There are several thousand species of mammals living today, and all
share a set of common characteristics, or are descendant from a previously living
group that already had many of these characteristics. Most mammals live on land
and are terrestrial. Some live on terrestrial structures, but feed in the sky such as
bats, which fly. Some mammals live in water most of their lives, but emerge onto
land to give birth to young. These include seals and sea lions. Whales and dolphins
are entirely aquatic, having modified their appendages in favor of swimming at the
expense of not being able to walk on land. Within the whales and dolphins there
are two major groups, the toothed whales and the baleen whales. Toothed whales
include the dolphins and others like the sperm whale. The baleen whales are large
oceanic whales and include the blue whale, the largest living mammal. The baleen
whales are named because of the large plates of baleen they have in their mouths
that strain food out of the water column and pass it into their digestive system.
What about arms and legs? The arms or forelimbs have been modified
into flippers for swimming. The hindlimbs have become vestigial, or have been
lost. Look at the right whale skeleton at the Paleontological Research Institute to
see the tiny remnants of the pelvis and femur (thighbone). We think that whales
evolved from ancestors of artiodactyls, the group that includes modern camels,
deer and cows.
The earliest whales and dolphins may have been partially aquatic, moving
in and out of the water, but not fully committed to life at sea. The fluke that powers
whale swimming is a modification of the tail region of these mammals and may be
critical to their eventual life as obligate but agile swimmers
Paleontologists have fossils of intermediate forms of whales, with teeth,
forelimbs and hindlimbs designed for walking on land, including hooves on the toes
of the hindlimbs.
Finally, there is good molecular evidence linking dolphins and whales with
modern artiodactyls, like cows and deer. Mammals have been adept at solving the
problems associated with living in the sky, on earth's surface, or in the oceans.
Here's some extra arguments about why dolphins are mammals. The
presence of modified skin glands, or mammary glands, that are used to provide
nourishment to newborn animals is a hallmark of the mammals. Whales or dolphins
have these glands and are able to provide milk to their babies. Unlike reptiles and
birds, mammals are born alive, and do not hatch from a typical egg. A complex set
of teeth comprise yet another characteristic that sets mammals apart from most
other vertebrate animals. Another common characteristic of most mammals is a
coat of hair.
A dolphin is a large, slender, food and game fish widely distributed in warm
seas, especially around Hawaii. Spinner dolphins are most popular, and can be detected
from large distances as they spin high in the air, landing with loud splashes. They are pan
tropical, occurring in all tropical and subtropical waters around the world .
Dolphins do not drink water since the ocean water in which they live in
is too salty for them to drink. Instead of drinking water directly, they obtain their
water from their diet.
Hippopotamuses love water, which is why the Greeks named them the
"river horse." Hippos spend up to 16 hours a day submerged in rivers and lakes to
keep their massive bodies cool under the hot African sun. Hippos are graceful in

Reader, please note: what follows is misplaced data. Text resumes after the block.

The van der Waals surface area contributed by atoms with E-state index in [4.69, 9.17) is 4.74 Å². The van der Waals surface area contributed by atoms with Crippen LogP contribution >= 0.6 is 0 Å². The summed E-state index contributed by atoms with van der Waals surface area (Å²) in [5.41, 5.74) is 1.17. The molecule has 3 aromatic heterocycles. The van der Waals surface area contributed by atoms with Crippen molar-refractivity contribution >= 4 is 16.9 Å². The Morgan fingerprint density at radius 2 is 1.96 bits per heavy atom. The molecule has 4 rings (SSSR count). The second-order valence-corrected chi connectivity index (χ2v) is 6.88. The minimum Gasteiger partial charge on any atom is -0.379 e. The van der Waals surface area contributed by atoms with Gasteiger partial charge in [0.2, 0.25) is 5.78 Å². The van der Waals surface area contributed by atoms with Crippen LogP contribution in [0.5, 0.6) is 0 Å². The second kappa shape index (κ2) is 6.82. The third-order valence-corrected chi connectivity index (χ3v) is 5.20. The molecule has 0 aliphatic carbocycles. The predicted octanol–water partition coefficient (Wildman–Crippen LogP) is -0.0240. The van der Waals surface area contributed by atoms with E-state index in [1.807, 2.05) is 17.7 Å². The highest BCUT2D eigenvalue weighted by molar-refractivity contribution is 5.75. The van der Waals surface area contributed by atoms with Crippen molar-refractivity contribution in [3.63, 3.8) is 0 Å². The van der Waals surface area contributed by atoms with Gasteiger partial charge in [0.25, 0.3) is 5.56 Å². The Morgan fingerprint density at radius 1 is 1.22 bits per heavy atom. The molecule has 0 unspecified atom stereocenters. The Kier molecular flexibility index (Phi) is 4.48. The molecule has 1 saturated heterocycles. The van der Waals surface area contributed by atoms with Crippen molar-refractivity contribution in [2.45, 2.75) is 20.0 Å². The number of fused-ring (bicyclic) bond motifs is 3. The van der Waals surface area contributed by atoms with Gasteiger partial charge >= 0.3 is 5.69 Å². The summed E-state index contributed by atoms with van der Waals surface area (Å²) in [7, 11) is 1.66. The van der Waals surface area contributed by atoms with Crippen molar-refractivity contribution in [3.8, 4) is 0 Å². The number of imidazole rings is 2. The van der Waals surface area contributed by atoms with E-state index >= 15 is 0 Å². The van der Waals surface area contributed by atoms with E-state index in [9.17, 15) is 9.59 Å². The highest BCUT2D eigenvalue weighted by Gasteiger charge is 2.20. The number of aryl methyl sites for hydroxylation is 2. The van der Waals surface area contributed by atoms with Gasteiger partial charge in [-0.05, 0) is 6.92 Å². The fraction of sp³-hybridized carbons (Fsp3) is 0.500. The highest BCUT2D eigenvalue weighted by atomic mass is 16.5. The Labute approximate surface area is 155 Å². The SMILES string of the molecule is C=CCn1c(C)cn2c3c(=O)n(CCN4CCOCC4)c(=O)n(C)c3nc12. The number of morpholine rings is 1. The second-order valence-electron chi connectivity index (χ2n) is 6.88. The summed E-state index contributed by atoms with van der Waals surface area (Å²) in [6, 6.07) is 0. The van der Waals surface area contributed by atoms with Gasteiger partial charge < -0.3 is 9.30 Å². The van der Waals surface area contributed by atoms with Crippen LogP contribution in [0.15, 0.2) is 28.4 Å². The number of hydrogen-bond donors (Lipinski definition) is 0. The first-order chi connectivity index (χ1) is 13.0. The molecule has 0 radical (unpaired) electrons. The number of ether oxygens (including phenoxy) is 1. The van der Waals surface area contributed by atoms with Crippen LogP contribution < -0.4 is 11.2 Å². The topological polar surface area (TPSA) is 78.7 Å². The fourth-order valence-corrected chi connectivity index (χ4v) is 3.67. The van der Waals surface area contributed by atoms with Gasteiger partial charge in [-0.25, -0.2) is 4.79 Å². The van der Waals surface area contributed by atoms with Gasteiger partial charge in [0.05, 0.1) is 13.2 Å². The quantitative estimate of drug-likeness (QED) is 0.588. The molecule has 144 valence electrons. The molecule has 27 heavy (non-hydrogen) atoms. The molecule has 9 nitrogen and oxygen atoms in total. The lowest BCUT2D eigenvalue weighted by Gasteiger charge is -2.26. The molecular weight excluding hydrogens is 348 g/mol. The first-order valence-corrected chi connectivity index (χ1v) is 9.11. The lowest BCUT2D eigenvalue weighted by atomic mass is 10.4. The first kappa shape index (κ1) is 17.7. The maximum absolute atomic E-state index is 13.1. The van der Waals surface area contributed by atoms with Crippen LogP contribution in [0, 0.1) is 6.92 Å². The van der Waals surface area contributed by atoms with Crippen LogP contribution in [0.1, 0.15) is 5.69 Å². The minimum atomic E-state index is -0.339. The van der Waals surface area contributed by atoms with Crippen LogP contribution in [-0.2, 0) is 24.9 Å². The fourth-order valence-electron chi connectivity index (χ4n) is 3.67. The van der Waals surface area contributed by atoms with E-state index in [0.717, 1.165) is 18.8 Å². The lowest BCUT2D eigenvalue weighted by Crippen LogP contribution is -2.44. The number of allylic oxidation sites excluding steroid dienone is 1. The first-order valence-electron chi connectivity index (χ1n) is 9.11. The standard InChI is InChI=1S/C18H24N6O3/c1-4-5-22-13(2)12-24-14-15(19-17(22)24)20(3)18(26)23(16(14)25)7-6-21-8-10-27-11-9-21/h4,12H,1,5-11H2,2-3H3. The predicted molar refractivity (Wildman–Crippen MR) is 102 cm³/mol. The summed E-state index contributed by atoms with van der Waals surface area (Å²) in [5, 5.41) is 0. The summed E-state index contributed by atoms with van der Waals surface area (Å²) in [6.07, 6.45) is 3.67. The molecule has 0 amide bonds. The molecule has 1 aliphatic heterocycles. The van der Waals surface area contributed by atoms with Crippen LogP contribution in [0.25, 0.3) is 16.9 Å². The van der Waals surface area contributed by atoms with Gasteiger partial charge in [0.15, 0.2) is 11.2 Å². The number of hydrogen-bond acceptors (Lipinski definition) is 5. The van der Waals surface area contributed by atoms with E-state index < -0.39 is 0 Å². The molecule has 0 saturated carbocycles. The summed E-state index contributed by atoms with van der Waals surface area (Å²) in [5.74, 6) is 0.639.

water, good swimmers, and can hold their breath underwater for up to five
minutes. However, they are often large enough to simply walk or stand on the lake
floor, or lie in the shallows. Their eyes and nostrils are located high on their heads,
which allows them to see and breathe while mostly submerged.
Hippos also bask on the shoreline and secrete an oily red substance,
which gave rise to the myth that they sweat blood. The liquid is actually a skin
moistener and sunblock that may also provide protection against germs.
At sunset, hippopotamuses leave the water and travel overland to graze.
They may travel 6 miles (10 kilometers) in a night, along single-file pathways, to
consume some 80 pounds (35 kilograms) of grass. Considering their enormous size,
a hippo's food intake is relatively low. If threatened on land hippos may run for the
water—they can match a human's speed for short distances.
Hippo calves weigh nearly 100 pounds (45 kilograms) at birth and can
suckle on land or underwater by closing their ears and nostrils. Each female has
only one calf every two years. Soon after birth, mother and young join schools that
provide some protection against crocodiles, lions, and hyenas.
Hippos once had a broader distribution but now live in eastern central and
southern sub-Saharan Africa, where their populations are in decline.
With a great whoosh and a snort, a seemingly quiet African river suddenly
erupts with the appearance of a great huge beast. Then whoosh, another surfaces,
and another, and another. One by one, about 15 hippopotamuses rise to the
surface of the calm water—some with a great deal of snorting and hissing as they
exhale, others more quietly. At the surface, they each take a breath of fresh air.
The group of hippos is led by one large male. The other members are
females, their young, and a few young adult males. The leader of the group keeps
control of his mating territory by fighting off rivals. When a male hippo in the group
challenges him, the leader opens his enormous mouth, revealing long canines.
Often the display is enough to make the challenging hippopotamus back
off. Sometimes, however, hippos fight aggressively, leading to deep wounds and
sometimes even death. The family group of hippos spends most of the day in the
water. Staying submerged helps a hippo stay cool in the hot, tropical climate where
Hippos are excellent swimmers and can hold their breath for about five
minutes. They can even walk along the bottoms of rivers and lakes.
At dusk, hippos leave their watery daytime spot, lumber onto land, and
walk as far as 5 miles (8 kilometers) from the water to graze on short grasses, their
main food. Grazing until dawn, a hippo may eat up to 150 pounds (68 kilograms) of
grass a night. They avoid the heat of the sun by returning to a river or lake before
The scientific name for the common hippo is Hippopotamus amphibious.
Hippopotamus comes from two Greek words that mean river horse.
Hippos' toes are webbed, which helps them paddle through the water.
Hippopotamuses live in rivers and lakes in central and southern Africa. A hippo's tail
is about 22 inches (56 centimeters) long.